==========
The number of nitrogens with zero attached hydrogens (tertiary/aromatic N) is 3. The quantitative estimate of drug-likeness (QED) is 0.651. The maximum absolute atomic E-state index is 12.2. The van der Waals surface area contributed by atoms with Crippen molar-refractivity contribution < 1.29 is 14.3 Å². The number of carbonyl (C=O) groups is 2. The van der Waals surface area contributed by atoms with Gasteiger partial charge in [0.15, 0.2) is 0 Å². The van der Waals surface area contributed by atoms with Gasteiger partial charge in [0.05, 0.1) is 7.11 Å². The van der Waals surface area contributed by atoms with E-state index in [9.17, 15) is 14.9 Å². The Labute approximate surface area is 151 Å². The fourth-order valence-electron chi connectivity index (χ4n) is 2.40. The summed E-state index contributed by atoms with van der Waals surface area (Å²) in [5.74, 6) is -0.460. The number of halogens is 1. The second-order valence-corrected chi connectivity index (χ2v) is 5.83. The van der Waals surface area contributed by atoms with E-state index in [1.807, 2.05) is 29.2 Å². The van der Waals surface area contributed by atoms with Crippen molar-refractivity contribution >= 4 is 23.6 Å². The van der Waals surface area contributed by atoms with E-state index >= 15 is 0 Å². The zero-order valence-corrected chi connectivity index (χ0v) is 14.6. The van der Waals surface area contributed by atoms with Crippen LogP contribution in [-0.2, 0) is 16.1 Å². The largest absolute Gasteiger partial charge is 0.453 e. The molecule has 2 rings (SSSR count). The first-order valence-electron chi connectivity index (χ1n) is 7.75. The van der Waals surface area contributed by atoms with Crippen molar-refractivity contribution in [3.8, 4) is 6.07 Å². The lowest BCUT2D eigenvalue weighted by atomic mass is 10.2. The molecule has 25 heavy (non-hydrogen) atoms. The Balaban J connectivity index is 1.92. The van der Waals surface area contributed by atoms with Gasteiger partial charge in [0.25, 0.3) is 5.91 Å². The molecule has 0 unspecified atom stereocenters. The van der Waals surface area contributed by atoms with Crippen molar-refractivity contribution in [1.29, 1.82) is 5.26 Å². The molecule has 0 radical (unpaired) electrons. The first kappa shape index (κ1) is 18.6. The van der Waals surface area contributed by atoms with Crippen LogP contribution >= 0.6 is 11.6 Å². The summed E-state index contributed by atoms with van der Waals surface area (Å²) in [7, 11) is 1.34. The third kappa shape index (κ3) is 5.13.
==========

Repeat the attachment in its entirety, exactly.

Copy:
The number of nitrogens with zero attached hydrogens (tertiary/aromatic N) is 3. The quantitative estimate of drug-likeness (QED) is 0.651. The maximum absolute atomic E-state index is 12.2. The van der Waals surface area contributed by atoms with Crippen molar-refractivity contribution < 1.29 is 14.3 Å². The number of carbonyl (C=O) groups is 2. The van der Waals surface area contributed by atoms with Gasteiger partial charge in [0.15, 0.2) is 0 Å². The van der Waals surface area contributed by atoms with Gasteiger partial charge in [0.05, 0.1) is 7.11 Å². The van der Waals surface area contributed by atoms with E-state index in [9.17, 15) is 14.9 Å². The Labute approximate surface area is 151 Å². The fourth-order valence-electron chi connectivity index (χ4n) is 2.40. The summed E-state index contributed by atoms with van der Waals surface area (Å²) in [5.74, 6) is -0.460. The number of halogens is 1. The second-order valence-corrected chi connectivity index (χ2v) is 5.83. The van der Waals surface area contributed by atoms with E-state index in [1.807, 2.05) is 29.2 Å². The van der Waals surface area contributed by atoms with Crippen molar-refractivity contribution >= 4 is 23.6 Å². The van der Waals surface area contributed by atoms with E-state index >= 15 is 0 Å². The zero-order valence-corrected chi connectivity index (χ0v) is 14.6. The van der Waals surface area contributed by atoms with Crippen LogP contribution in [-0.2, 0) is 16.1 Å². The largest absolute Gasteiger partial charge is 0.453 e. The molecule has 2 rings (SSSR count). The first-order valence-electron chi connectivity index (χ1n) is 7.75. The van der Waals surface area contributed by atoms with Crippen molar-refractivity contribution in [3.8, 4) is 6.07 Å². The lowest BCUT2D eigenvalue weighted by atomic mass is 10.2. The molecule has 25 heavy (non-hydrogen) atoms. The Balaban J connectivity index is 1.92. The van der Waals surface area contributed by atoms with Gasteiger partial charge in [0.25, 0.3) is 5.91 Å². The molecule has 0 unspecified atom stereocenters. The van der Waals surface area contributed by atoms with Crippen molar-refractivity contribution in [1.29, 1.82) is 5.26 Å². The molecule has 0 radical (unpaired) electrons. The first kappa shape index (κ1) is 18.6. The van der Waals surface area contributed by atoms with Crippen LogP contribution >= 0.6 is 11.6 Å². The summed E-state index contributed by atoms with van der Waals surface area (Å²) in [7, 11) is 1.34. The third kappa shape index (κ3) is 5.13.